My wife and I have been dealing with some infertility issues. Simply put, we would like to have children–in the near future if possible–and it seems that this will require some extra medical attention. As I perused our insurance policy to find out what of this extra attention would be covered, I was disappointed to discover that infertility services and medications are not included in our plan; in fact, they are explicitly excluded. I know very little about the actuarial science involved in designing these policies, so I can only speculate about why this might be the case. Whatever the reason, it seems that we may have to pay out-of-pocket for any fertility treatment we seek with this insurance.
At about the same time that I discovered this, I received an email announcing that, as of the upcoming school year, my insurance policy will be covering “transgender services” (their term, and I do not know what all it entails).
Before I go on, let me be clear: I am not writing this post to take issue with transgenderism or with my insurance policy. But I am struck by how this coincidence captures something significant about current cultural dynamics. I do not suggest that my policy is universally representative; I’m sure there are some insurance policies that cover infertility services and do not cover transgender services. Some states even have an infertility coverage mandate. That said, I believe that this new policy is an illuminating artifact of our society, and although it is not entirely representative of insurance policies in general, it is not alone in its representation of ongoing shifts in our cultural values.
Simply put, my insurance policy seems to privilege medical treatment relating to an individual’s sexual/gendered identity over his or her procreative identity. Sexuality seems to be principally conceptualized as an individual expression/experience. What does this say about our society? If some future archaeologist were to discover this policy, what might she conclude about the culture that crafted it?
Let’s assume that the purpose of a student health plan is to allow those enrolled in it to get the medical care they need and deserve without prohibitive personal cost. The school which pays for the policy obviously does not want to pay for services that it is not obliged to provide. It wouldn’t want to, for example, cover the costs of plastic surgery for any students desiring a nicer-looking nose, just as it wouldn’t want to imply that people “deserve” to have weekly massage therapy. These are things we generally agree people do not necessarily need or deserve. So, somewhere along the line, there are value judgements made about what people are entitled to, and what institutions are obliged to provide their constituents.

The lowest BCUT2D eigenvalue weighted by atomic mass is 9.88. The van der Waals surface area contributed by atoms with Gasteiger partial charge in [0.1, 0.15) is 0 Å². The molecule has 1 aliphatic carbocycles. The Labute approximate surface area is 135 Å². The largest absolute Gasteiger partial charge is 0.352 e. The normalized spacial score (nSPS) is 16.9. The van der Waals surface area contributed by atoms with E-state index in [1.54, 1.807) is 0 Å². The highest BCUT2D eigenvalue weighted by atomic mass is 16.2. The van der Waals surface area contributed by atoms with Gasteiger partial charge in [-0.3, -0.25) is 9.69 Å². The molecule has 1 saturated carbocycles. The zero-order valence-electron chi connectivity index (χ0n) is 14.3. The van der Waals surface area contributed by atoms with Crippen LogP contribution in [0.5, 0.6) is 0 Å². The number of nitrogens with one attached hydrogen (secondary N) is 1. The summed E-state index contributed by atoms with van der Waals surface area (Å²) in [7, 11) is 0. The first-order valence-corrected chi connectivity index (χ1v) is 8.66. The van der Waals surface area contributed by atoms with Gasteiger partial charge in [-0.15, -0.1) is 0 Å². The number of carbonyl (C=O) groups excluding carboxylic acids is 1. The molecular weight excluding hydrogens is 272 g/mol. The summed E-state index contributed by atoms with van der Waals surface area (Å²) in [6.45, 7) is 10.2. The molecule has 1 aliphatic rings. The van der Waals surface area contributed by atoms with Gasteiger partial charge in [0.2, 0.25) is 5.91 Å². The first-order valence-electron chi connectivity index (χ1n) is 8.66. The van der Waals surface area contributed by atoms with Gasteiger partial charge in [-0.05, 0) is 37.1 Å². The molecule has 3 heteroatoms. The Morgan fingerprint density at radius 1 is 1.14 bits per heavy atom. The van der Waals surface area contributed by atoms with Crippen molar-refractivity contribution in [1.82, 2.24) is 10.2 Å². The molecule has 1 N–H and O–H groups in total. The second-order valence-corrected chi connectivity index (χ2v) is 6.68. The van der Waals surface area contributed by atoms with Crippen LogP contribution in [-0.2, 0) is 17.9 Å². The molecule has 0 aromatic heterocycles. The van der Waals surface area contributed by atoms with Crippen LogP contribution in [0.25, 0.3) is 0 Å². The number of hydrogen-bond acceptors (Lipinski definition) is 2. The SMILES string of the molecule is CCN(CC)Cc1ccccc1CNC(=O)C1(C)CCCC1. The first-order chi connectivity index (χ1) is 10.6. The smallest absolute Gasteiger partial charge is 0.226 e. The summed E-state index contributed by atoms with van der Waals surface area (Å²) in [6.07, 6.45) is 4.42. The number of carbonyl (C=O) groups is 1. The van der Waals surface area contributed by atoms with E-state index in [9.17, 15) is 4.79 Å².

If we take my insurance policy as the creation of those values, it would seem that our society values self-realization (specifically sexual self-determination and expression)–and this is explicitly distanced from the context of childbearing. We seem to think that people have a basic right to express themselves as individuals, but not necessarily as parents; they are entitled (and encouraged) to have sex, but not to have children. It would seem that we believe that someone with gender dysphoria has some fundamental right to receive medical treatment relative to that condition, while someone with PCOS is not entitled in the same fundamental way to analogous treatment.
I see in this an individualistic bias. Self-determination contrasts with social imposition as expression does with suppression. As we exalt the individual, we tend to abase the social. After all, it is against the social context (culture, tradition, roles, norms) that individuals assert themselves; that is the backdrop to all individual behavior. When we focus on the individual in the foreground, our view of the social background blurs. While this bidirectional movement and refocusing has undeniably benefited certain marginalized populations, it does so at a cost. We cannot sustain both our traditions and our revolutions, even though there is arguably good in both. Eventually, in the shuffle, something of value on one side or the other is lost.
I see my insurance policy as one example of this. And, assuming it is not unique, I think it should give us pause: In almost imperceptible ways, we seem to be subverting biological family–a basic social unit. While there is some value is transcending biology, I worry that a society that rejects it will be like a kite without a tether.
In our exaltation of the individual, we have decontextualized sex, destigmatized non-normative sexuality, and deinstitutionalized sexual relationships. Although, as I’ve said, some good has come of this, I am not sure whether the net result of this movement will be more constructive or destructive to society. As we try to tear down the relics of past ages, what do we build in their stead? We may be moving forward, but we seem to do so in increasingly individualistic ways. And what comes of this great oxymoron–the individualistic society? We are convinced that we are destined for Utopia, and that the path before us is clear. But as I look back, I worry that somewhere along the way, we may have misread the signs. I fear we are driving towards Myopia.